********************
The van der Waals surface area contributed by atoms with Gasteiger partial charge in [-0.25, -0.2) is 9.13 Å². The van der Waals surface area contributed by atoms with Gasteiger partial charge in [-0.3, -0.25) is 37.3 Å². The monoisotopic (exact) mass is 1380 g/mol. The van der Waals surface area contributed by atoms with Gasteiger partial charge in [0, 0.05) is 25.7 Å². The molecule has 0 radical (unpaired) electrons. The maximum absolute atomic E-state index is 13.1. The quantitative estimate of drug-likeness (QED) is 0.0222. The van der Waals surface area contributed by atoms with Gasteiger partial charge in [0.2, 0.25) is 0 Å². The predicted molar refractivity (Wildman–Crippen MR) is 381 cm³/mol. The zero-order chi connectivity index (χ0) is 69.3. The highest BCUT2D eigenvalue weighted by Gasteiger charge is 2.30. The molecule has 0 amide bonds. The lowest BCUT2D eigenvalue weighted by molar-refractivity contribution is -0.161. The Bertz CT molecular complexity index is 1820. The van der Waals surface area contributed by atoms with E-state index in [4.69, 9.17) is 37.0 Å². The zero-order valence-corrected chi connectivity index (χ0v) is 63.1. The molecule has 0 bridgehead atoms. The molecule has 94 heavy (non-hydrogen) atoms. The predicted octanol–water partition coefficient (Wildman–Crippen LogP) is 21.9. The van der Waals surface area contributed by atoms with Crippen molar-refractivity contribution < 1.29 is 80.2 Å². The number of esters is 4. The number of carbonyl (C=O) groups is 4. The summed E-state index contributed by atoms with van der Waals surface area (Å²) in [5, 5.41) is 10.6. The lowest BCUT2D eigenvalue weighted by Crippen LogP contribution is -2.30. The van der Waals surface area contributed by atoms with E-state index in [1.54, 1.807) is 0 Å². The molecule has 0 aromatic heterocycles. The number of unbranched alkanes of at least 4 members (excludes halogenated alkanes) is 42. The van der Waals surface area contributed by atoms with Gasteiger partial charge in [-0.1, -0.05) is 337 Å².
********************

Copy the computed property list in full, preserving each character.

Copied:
The van der Waals surface area contributed by atoms with Gasteiger partial charge in [-0.25, -0.2) is 9.13 Å². The van der Waals surface area contributed by atoms with Gasteiger partial charge in [-0.3, -0.25) is 37.3 Å². The monoisotopic (exact) mass is 1380 g/mol. The van der Waals surface area contributed by atoms with Gasteiger partial charge in [0, 0.05) is 25.7 Å². The molecule has 0 radical (unpaired) electrons. The maximum absolute atomic E-state index is 13.1. The quantitative estimate of drug-likeness (QED) is 0.0222. The van der Waals surface area contributed by atoms with Gasteiger partial charge in [0.2, 0.25) is 0 Å². The predicted molar refractivity (Wildman–Crippen MR) is 381 cm³/mol. The zero-order chi connectivity index (χ0) is 69.3. The highest BCUT2D eigenvalue weighted by Gasteiger charge is 2.30. The molecule has 0 amide bonds. The lowest BCUT2D eigenvalue weighted by molar-refractivity contribution is -0.161. The Bertz CT molecular complexity index is 1820. The van der Waals surface area contributed by atoms with E-state index in [4.69, 9.17) is 37.0 Å². The zero-order valence-corrected chi connectivity index (χ0v) is 63.1. The molecule has 0 bridgehead atoms. The molecule has 94 heavy (non-hydrogen) atoms. The predicted octanol–water partition coefficient (Wildman–Crippen LogP) is 21.9. The van der Waals surface area contributed by atoms with Crippen molar-refractivity contribution < 1.29 is 80.2 Å². The number of esters is 4. The number of carbonyl (C=O) groups is 4. The summed E-state index contributed by atoms with van der Waals surface area (Å²) in [5, 5.41) is 10.6. The lowest BCUT2D eigenvalue weighted by Crippen LogP contribution is -2.30. The van der Waals surface area contributed by atoms with E-state index in [1.54, 1.807) is 0 Å². The molecule has 0 aromatic heterocycles. The number of unbranched alkanes of at least 4 members (excludes halogenated alkanes) is 42. The van der Waals surface area contributed by atoms with Gasteiger partial charge in [-0.1, -0.05) is 337 Å².